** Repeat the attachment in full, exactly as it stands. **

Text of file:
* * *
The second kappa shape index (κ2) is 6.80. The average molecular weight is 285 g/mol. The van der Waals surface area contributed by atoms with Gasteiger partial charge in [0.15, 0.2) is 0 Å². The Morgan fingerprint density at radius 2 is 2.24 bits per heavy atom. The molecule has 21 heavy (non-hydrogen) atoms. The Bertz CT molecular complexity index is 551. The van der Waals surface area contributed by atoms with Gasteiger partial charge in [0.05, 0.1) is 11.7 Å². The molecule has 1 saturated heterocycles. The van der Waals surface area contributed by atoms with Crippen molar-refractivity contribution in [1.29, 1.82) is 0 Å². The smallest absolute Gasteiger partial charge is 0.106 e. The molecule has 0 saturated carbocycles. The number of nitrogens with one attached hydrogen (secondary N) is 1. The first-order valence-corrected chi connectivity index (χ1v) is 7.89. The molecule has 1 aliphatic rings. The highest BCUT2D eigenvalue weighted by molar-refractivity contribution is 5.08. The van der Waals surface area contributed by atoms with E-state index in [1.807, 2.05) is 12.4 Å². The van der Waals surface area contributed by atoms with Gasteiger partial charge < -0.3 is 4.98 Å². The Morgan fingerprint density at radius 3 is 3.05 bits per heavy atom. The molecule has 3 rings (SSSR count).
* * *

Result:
The second kappa shape index (κ2) is 6.80. The average molecular weight is 285 g/mol. The van der Waals surface area contributed by atoms with Gasteiger partial charge in [0.15, 0.2) is 0 Å². The Morgan fingerprint density at radius 2 is 2.24 bits per heavy atom. The molecule has 21 heavy (non-hydrogen) atoms. The Bertz CT molecular complexity index is 551. The van der Waals surface area contributed by atoms with Gasteiger partial charge in [0.05, 0.1) is 11.7 Å². The molecule has 1 saturated heterocycles. The van der Waals surface area contributed by atoms with Crippen molar-refractivity contribution in [1.29, 1.82) is 0 Å². The smallest absolute Gasteiger partial charge is 0.106 e. The molecule has 0 saturated carbocycles. The number of nitrogens with one attached hydrogen (secondary N) is 1. The first-order valence-corrected chi connectivity index (χ1v) is 7.89. The molecule has 1 aliphatic rings. The highest BCUT2D eigenvalue weighted by molar-refractivity contribution is 5.08. The van der Waals surface area contributed by atoms with E-state index in [1.807, 2.05) is 12.4 Å². The van der Waals surface area contributed by atoms with Gasteiger partial charge < -0.3 is 4.98 Å². The Morgan fingerprint density at radius 3 is 3.05 bits per heavy atom. The molecule has 3 rings (SSSR count).